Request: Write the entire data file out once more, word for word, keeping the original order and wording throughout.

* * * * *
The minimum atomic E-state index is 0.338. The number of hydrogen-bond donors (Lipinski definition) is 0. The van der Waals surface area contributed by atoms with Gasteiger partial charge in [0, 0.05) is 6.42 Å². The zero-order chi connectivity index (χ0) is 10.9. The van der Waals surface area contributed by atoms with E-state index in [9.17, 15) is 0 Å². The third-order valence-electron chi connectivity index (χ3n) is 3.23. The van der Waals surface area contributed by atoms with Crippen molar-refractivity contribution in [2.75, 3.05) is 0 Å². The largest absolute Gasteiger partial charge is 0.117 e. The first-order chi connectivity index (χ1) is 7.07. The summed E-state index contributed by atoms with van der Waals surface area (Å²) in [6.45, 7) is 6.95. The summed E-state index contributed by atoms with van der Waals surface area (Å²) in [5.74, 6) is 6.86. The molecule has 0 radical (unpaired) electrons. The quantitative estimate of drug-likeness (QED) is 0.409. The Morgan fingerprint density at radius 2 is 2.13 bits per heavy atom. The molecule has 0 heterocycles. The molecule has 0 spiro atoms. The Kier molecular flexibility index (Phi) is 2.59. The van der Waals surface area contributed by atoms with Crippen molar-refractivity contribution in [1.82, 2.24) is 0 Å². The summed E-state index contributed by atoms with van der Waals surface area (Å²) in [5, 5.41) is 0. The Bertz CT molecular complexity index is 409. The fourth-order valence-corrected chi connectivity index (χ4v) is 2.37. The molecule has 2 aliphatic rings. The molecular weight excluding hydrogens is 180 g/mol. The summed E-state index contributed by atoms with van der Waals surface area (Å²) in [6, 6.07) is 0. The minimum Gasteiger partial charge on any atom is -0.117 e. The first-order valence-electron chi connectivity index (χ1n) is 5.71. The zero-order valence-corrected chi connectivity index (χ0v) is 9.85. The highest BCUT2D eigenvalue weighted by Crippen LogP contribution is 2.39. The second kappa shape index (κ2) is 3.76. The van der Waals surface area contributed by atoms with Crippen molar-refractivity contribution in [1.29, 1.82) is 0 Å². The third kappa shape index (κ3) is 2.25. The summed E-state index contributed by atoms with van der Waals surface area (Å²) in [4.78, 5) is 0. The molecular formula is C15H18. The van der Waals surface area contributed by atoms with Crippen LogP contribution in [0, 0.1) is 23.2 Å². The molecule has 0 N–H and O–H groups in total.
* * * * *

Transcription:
The minimum atomic E-state index is 0.338. The number of hydrogen-bond donors (Lipinski definition) is 0. The van der Waals surface area contributed by atoms with Gasteiger partial charge in [0, 0.05) is 6.42 Å². The zero-order chi connectivity index (χ0) is 10.9. The van der Waals surface area contributed by atoms with E-state index in [9.17, 15) is 0 Å². The third-order valence-electron chi connectivity index (χ3n) is 3.23. The van der Waals surface area contributed by atoms with Crippen molar-refractivity contribution in [2.75, 3.05) is 0 Å². The largest absolute Gasteiger partial charge is 0.117 e. The first-order chi connectivity index (χ1) is 7.07. The summed E-state index contributed by atoms with van der Waals surface area (Å²) in [6.45, 7) is 6.95. The summed E-state index contributed by atoms with van der Waals surface area (Å²) in [5.74, 6) is 6.86. The molecule has 0 radical (unpaired) electrons. The quantitative estimate of drug-likeness (QED) is 0.409. The Morgan fingerprint density at radius 2 is 2.13 bits per heavy atom. The molecule has 0 heterocycles. The molecule has 0 spiro atoms. The Kier molecular flexibility index (Phi) is 2.59. The van der Waals surface area contributed by atoms with Crippen molar-refractivity contribution in [1.82, 2.24) is 0 Å². The summed E-state index contributed by atoms with van der Waals surface area (Å²) in [5, 5.41) is 0. The Bertz CT molecular complexity index is 409. The fourth-order valence-corrected chi connectivity index (χ4v) is 2.37. The molecule has 2 aliphatic rings. The molecular weight excluding hydrogens is 180 g/mol. The summed E-state index contributed by atoms with van der Waals surface area (Å²) in [6, 6.07) is 0. The minimum Gasteiger partial charge on any atom is -0.117 e. The first-order valence-electron chi connectivity index (χ1n) is 5.71. The zero-order valence-corrected chi connectivity index (χ0v) is 9.85. The highest BCUT2D eigenvalue weighted by Crippen LogP contribution is 2.39. The second kappa shape index (κ2) is 3.76. The van der Waals surface area contributed by atoms with Crippen molar-refractivity contribution in [1.29, 1.82) is 0 Å². The third kappa shape index (κ3) is 2.25. The summed E-state index contributed by atoms with van der Waals surface area (Å²) in [4.78, 5) is 0. The molecular formula is C15H18. The van der Waals surface area contributed by atoms with Crippen LogP contribution in [0, 0.1) is 23.2 Å². The molecule has 0 N–H and O–H groups in total.